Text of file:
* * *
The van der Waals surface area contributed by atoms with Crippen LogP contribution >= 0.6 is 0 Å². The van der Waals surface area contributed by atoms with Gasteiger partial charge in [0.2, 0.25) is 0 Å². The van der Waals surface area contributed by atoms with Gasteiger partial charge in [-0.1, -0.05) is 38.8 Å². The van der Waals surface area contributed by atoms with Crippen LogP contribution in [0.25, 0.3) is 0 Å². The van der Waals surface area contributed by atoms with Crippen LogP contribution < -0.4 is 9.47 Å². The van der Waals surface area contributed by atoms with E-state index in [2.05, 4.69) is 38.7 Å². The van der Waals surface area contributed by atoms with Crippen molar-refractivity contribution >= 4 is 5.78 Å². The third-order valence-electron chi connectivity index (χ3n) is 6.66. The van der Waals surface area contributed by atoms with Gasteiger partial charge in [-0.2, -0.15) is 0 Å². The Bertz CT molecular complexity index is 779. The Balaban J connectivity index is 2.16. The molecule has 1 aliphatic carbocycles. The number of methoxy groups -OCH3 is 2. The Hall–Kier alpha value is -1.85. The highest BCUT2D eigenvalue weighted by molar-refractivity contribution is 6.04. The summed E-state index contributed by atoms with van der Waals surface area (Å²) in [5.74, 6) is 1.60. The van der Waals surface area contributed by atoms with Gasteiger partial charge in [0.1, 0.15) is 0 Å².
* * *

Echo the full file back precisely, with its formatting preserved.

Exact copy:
The van der Waals surface area contributed by atoms with Crippen LogP contribution >= 0.6 is 0 Å². The van der Waals surface area contributed by atoms with Gasteiger partial charge in [0.2, 0.25) is 0 Å². The van der Waals surface area contributed by atoms with Gasteiger partial charge in [-0.1, -0.05) is 38.8 Å². The van der Waals surface area contributed by atoms with Crippen LogP contribution in [0.25, 0.3) is 0 Å². The van der Waals surface area contributed by atoms with Crippen LogP contribution < -0.4 is 9.47 Å². The van der Waals surface area contributed by atoms with E-state index in [2.05, 4.69) is 38.7 Å². The van der Waals surface area contributed by atoms with Crippen molar-refractivity contribution >= 4 is 5.78 Å². The third-order valence-electron chi connectivity index (χ3n) is 6.66. The van der Waals surface area contributed by atoms with Gasteiger partial charge in [-0.2, -0.15) is 0 Å². The Bertz CT molecular complexity index is 779. The Balaban J connectivity index is 2.16. The molecule has 1 aliphatic carbocycles. The number of methoxy groups -OCH3 is 2. The Hall–Kier alpha value is -1.85. The highest BCUT2D eigenvalue weighted by molar-refractivity contribution is 6.04. The summed E-state index contributed by atoms with van der Waals surface area (Å²) in [5.74, 6) is 1.60. The van der Waals surface area contributed by atoms with Gasteiger partial charge in [0.1, 0.15) is 0 Å².